Day two of the capital murder trial related to the 2017 shooting death of a 17-year-old in Waxahachie provided the jurors with a detailed look into statements the defendant disclosed to police early in the investigation.
Jude Shawn Vaughn Jr., 20, pleaded not guilty on Tuesday morning to charges of capital murder and murder for the death of Gabriel Richie, 17, during the trial's opening day in the 40th District Court of Ellis County. His co-defendant, 20-year-old Trevis LaDavoin Baudoin, previously accepted a plea deal in November that sentenced him to life in prison without parole.
Vaughn had rejected that same plea deal.
Prior to the trial, Tarrant County Assistant Criminal District Attorney Timothy Rogers was appointed as the special prosecutor in the matter.
Following the first day of trial that featured several witnesses called to the stand by the prosecution, court reconvened at 9:23 a.m. Wednesday morning.
Waxahachie Police detective Barry Owens told the prosecution that he conducted two interviews with the defendant, Jude Shawn Vaughn Jr., 20, on Nov. 15 and 16, 2017 at the Waxahachie Police station. Rogers submitted video recordings of both conversations as evidence to the jury.
“He downplays his involvement,” Owens recalled to the prosecution. “He kind of tried to play himself off as a victim of circumstance.”
The first video recording was of the initial interview at 11:46 p.m. Nov. 15 in Owen’s office at the police station. Vaughn is seen in the video handcuffed to a chair in Owens’ office, wearing a red shirt and a red baseball cap.
“I’m a firm believer that there is two sides to every story,” Owens said to Vaughn in the recording. “I want to know yours.”
Vaughn is then seen explaining to Owens his timeline of events leading up to the shooting on Nov. 14. Vaughn recalled waking up at 9 a.m. before meeting up with 19-year-old D’Angelo Arnold around 1 p.m. to smoke marijuana with him at his house.
After transporting Arnold to purchase more marijuana around 3 p.m., Vaughn claimed, in the interview, that Arnold had given his Snapchat information to Richie, the murder victim who Vaughn later claimed attempted to sell him marijuana.
Owens audibly expressed doubt to Vaughn’s claim in the video.
“We know that nobody buying or selling dope in their right mind is going to answer a Snapchat,” Owens tells Vaughn during the interview. “That’s the first way to get thrown in jail. You’re not going to answer a random-ass Snapchat from somebody you don’t know.”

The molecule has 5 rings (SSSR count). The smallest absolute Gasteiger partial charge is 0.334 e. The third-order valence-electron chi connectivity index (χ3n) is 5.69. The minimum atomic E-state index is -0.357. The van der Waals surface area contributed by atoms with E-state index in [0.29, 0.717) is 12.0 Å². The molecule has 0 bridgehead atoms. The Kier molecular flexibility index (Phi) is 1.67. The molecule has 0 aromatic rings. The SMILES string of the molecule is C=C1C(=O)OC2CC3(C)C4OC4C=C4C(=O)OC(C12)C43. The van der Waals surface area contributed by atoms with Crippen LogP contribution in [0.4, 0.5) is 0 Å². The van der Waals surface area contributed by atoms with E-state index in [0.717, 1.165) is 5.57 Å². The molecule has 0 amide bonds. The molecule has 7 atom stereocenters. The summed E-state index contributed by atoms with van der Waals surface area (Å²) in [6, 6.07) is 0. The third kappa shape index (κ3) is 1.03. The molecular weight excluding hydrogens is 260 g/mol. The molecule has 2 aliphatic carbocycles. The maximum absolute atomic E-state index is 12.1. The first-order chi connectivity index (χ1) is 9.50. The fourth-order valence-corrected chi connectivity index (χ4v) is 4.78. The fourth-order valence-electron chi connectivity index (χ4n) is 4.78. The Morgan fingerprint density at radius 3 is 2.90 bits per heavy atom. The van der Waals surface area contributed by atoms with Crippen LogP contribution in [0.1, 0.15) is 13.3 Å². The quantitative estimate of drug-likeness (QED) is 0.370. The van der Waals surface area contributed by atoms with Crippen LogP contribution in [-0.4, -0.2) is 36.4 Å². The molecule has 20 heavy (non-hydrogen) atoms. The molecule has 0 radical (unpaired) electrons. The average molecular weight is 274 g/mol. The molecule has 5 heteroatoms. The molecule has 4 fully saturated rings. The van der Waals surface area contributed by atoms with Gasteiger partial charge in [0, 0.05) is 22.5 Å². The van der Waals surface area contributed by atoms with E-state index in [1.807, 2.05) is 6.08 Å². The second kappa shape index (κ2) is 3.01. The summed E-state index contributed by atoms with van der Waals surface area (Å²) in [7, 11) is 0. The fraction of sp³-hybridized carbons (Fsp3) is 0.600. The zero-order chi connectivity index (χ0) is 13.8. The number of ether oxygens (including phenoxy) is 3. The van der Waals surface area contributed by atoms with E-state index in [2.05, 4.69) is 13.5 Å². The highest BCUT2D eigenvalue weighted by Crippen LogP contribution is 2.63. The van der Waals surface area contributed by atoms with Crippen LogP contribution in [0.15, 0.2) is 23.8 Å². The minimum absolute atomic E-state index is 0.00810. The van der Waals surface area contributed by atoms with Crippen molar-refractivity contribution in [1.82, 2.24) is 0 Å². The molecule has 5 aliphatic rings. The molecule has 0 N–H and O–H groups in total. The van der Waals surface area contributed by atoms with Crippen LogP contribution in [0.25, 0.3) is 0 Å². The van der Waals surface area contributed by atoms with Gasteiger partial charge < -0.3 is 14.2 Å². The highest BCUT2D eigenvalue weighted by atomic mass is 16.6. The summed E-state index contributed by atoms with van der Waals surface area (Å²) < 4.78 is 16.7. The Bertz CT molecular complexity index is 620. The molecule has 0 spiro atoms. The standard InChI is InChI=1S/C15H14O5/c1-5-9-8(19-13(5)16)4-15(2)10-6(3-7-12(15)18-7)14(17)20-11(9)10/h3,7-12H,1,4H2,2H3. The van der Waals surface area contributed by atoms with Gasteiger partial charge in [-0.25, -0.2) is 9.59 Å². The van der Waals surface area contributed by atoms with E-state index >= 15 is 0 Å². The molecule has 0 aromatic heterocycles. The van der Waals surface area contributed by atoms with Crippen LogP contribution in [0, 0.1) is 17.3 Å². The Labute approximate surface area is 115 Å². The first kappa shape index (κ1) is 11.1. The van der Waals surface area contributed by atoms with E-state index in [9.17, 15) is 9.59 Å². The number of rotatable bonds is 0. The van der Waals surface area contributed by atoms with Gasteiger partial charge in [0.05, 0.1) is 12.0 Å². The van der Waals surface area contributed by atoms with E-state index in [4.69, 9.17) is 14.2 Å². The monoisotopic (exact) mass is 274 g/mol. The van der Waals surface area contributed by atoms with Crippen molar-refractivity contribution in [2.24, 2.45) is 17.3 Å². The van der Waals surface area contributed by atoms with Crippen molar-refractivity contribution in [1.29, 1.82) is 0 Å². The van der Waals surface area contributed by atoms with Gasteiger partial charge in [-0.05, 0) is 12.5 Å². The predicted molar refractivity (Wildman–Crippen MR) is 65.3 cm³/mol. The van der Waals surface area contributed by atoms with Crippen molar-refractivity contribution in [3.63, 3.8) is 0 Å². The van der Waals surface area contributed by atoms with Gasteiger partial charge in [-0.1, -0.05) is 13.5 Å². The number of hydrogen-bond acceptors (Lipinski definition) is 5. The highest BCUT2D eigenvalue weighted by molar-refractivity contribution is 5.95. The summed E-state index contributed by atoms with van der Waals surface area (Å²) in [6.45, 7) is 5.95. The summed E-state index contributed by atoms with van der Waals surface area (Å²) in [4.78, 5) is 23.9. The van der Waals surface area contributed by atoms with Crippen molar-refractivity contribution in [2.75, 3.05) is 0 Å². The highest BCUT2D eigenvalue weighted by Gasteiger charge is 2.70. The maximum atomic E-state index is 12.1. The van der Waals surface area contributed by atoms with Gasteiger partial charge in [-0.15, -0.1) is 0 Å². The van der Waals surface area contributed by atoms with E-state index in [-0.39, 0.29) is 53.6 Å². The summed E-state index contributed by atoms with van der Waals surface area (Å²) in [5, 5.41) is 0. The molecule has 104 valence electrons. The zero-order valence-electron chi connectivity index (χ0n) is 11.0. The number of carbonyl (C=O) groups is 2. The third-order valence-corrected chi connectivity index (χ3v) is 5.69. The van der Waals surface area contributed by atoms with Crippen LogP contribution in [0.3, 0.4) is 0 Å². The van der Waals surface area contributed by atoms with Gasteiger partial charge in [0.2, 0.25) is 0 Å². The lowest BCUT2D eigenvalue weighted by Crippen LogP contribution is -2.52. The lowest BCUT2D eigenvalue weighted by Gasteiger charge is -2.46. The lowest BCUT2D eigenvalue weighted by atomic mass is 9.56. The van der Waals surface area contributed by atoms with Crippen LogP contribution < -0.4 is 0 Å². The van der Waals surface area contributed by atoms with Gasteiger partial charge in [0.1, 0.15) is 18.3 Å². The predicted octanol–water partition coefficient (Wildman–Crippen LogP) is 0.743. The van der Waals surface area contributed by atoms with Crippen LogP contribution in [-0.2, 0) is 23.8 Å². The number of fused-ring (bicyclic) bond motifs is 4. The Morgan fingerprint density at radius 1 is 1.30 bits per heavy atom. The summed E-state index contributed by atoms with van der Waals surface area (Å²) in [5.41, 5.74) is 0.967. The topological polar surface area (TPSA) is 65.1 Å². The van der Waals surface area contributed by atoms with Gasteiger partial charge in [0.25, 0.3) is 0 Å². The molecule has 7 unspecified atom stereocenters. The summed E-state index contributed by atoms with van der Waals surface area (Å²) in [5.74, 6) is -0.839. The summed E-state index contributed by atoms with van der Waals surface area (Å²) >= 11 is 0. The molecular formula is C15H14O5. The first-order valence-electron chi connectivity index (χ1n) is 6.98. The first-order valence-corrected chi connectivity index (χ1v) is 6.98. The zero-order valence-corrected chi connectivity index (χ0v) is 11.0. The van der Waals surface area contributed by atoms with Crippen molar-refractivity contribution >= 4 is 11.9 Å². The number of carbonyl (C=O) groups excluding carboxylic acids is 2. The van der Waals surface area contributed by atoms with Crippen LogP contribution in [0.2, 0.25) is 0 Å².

Vaughn recalled to Owens that he picked up Baudoin around 6 p.m. to meet up with Richie under the presumption of purchasing weed. He later revealed that Baudoin intended to “take his phone.” Vaughn told Owens during the interview that he hadn’t robbed anybody before.
At around 7 p.m., Vaughn and Baudoin pulled up to Richie’s residence. Vaughn recalled Baudoin hopping into the backseat while Vaughn messaged Richie that the money was in the front cup holder of his vehicle. When Richie entered the front passenger seat, Vaughn stated that was when the duo attempted to rob him of his possessions.
Vaughn told Owens that he saw Richie exit the vehicle when he heard a shot fired. He then explained that he saw Richie fall to the ground, get back up and dash toward his house.
Vaughn told Owens he didn’t learn until much later — from Arnold — that Baudoin had shot and killed Richie that night.
Owens explained to the jury that Richie was approximately two to three feet from the vehicle when he was shot. From that range, he said it would be very easy to hit your target.
During the interrogation, Vaughn claimed to Owens that he didn’t even realize Baudoin had a gun and he didn’t mean to shoot him. Owens responded to Vaughn that he should have come forward with this information to the police much sooner than he had.
“A lot can be said for a young man that walks through that front door and says ‘Guys, I know something about this, I need to tell you my side of the story,’” Owens remarked to Vaughn in the video. “Not near as much can be said for a man that doesn’t say a word, and we have to go out and find him.”